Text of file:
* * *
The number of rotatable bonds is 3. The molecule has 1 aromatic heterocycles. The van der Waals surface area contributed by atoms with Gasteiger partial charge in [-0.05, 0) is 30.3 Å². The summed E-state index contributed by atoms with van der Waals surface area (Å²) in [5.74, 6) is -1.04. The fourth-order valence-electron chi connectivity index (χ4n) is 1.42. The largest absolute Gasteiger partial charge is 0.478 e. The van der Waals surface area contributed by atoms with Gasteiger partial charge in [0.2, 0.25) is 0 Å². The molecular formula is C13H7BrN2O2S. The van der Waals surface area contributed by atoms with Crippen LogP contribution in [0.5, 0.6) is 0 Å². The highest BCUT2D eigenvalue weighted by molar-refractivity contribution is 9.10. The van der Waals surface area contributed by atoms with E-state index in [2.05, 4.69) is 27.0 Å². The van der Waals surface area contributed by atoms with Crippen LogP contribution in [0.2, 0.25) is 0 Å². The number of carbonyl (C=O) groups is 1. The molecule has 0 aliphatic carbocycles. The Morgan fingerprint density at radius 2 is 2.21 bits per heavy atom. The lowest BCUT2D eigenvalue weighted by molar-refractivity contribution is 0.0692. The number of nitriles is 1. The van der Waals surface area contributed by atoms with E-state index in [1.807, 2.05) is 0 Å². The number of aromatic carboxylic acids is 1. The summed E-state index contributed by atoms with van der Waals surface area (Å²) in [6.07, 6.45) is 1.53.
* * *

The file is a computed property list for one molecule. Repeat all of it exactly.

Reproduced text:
The number of rotatable bonds is 3. The molecule has 1 aromatic heterocycles. The van der Waals surface area contributed by atoms with Gasteiger partial charge in [-0.05, 0) is 30.3 Å². The summed E-state index contributed by atoms with van der Waals surface area (Å²) in [5.74, 6) is -1.04. The fourth-order valence-electron chi connectivity index (χ4n) is 1.42. The largest absolute Gasteiger partial charge is 0.478 e. The van der Waals surface area contributed by atoms with Gasteiger partial charge in [0.2, 0.25) is 0 Å². The molecular formula is C13H7BrN2O2S. The van der Waals surface area contributed by atoms with Crippen LogP contribution in [0.5, 0.6) is 0 Å². The highest BCUT2D eigenvalue weighted by molar-refractivity contribution is 9.10. The van der Waals surface area contributed by atoms with E-state index in [2.05, 4.69) is 27.0 Å². The van der Waals surface area contributed by atoms with Crippen LogP contribution in [0.2, 0.25) is 0 Å². The number of carbonyl (C=O) groups is 1. The molecule has 0 aliphatic carbocycles. The Morgan fingerprint density at radius 2 is 2.21 bits per heavy atom. The lowest BCUT2D eigenvalue weighted by molar-refractivity contribution is 0.0692. The number of nitriles is 1. The van der Waals surface area contributed by atoms with E-state index in [1.807, 2.05) is 0 Å². The number of aromatic carboxylic acids is 1. The summed E-state index contributed by atoms with van der Waals surface area (Å²) in [6.07, 6.45) is 1.53.